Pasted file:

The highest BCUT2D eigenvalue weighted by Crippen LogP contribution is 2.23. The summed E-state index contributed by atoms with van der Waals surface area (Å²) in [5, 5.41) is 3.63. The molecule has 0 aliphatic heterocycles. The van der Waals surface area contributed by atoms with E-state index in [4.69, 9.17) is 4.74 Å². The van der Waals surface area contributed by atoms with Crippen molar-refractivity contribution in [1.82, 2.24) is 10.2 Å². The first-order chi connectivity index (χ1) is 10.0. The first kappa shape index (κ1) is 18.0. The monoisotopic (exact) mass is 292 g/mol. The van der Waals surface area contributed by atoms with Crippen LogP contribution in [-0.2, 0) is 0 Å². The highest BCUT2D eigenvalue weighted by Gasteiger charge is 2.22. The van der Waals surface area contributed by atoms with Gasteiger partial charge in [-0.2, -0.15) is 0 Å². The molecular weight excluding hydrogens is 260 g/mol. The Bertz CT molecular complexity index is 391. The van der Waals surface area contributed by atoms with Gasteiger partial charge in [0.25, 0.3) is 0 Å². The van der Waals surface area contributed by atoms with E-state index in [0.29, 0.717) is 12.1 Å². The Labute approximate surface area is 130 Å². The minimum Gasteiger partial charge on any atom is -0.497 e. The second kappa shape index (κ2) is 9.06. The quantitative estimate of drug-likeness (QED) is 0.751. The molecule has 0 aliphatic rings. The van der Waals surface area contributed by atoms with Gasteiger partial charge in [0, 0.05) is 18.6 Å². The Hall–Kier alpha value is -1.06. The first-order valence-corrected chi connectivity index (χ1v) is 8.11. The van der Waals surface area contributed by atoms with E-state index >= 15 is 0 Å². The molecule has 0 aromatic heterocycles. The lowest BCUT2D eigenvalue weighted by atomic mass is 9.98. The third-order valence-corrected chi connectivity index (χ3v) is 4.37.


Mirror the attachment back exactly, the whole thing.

The highest BCUT2D eigenvalue weighted by Crippen LogP contribution is 2.23. The summed E-state index contributed by atoms with van der Waals surface area (Å²) in [5, 5.41) is 3.63. The molecule has 0 aliphatic heterocycles. The van der Waals surface area contributed by atoms with E-state index in [4.69, 9.17) is 4.74 Å². The van der Waals surface area contributed by atoms with Crippen molar-refractivity contribution in [1.82, 2.24) is 10.2 Å². The first-order chi connectivity index (χ1) is 10.0. The first kappa shape index (κ1) is 18.0. The monoisotopic (exact) mass is 292 g/mol. The van der Waals surface area contributed by atoms with Crippen LogP contribution in [-0.2, 0) is 0 Å². The highest BCUT2D eigenvalue weighted by Gasteiger charge is 2.22. The van der Waals surface area contributed by atoms with Gasteiger partial charge in [-0.2, -0.15) is 0 Å². The molecular weight excluding hydrogens is 260 g/mol. The Bertz CT molecular complexity index is 391. The van der Waals surface area contributed by atoms with Gasteiger partial charge in [0.25, 0.3) is 0 Å². The van der Waals surface area contributed by atoms with E-state index in [0.29, 0.717) is 12.1 Å². The Labute approximate surface area is 130 Å². The minimum Gasteiger partial charge on any atom is -0.497 e. The second kappa shape index (κ2) is 9.06. The quantitative estimate of drug-likeness (QED) is 0.751. The molecule has 0 aliphatic rings. The van der Waals surface area contributed by atoms with Gasteiger partial charge in [0, 0.05) is 18.6 Å². The Hall–Kier alpha value is -1.06. The first-order valence-corrected chi connectivity index (χ1v) is 8.11. The van der Waals surface area contributed by atoms with E-state index >= 15 is 0 Å². The molecule has 0 aromatic heterocycles. The lowest BCUT2D eigenvalue weighted by atomic mass is 9.98. The third-order valence-corrected chi connectivity index (χ3v) is 4.37.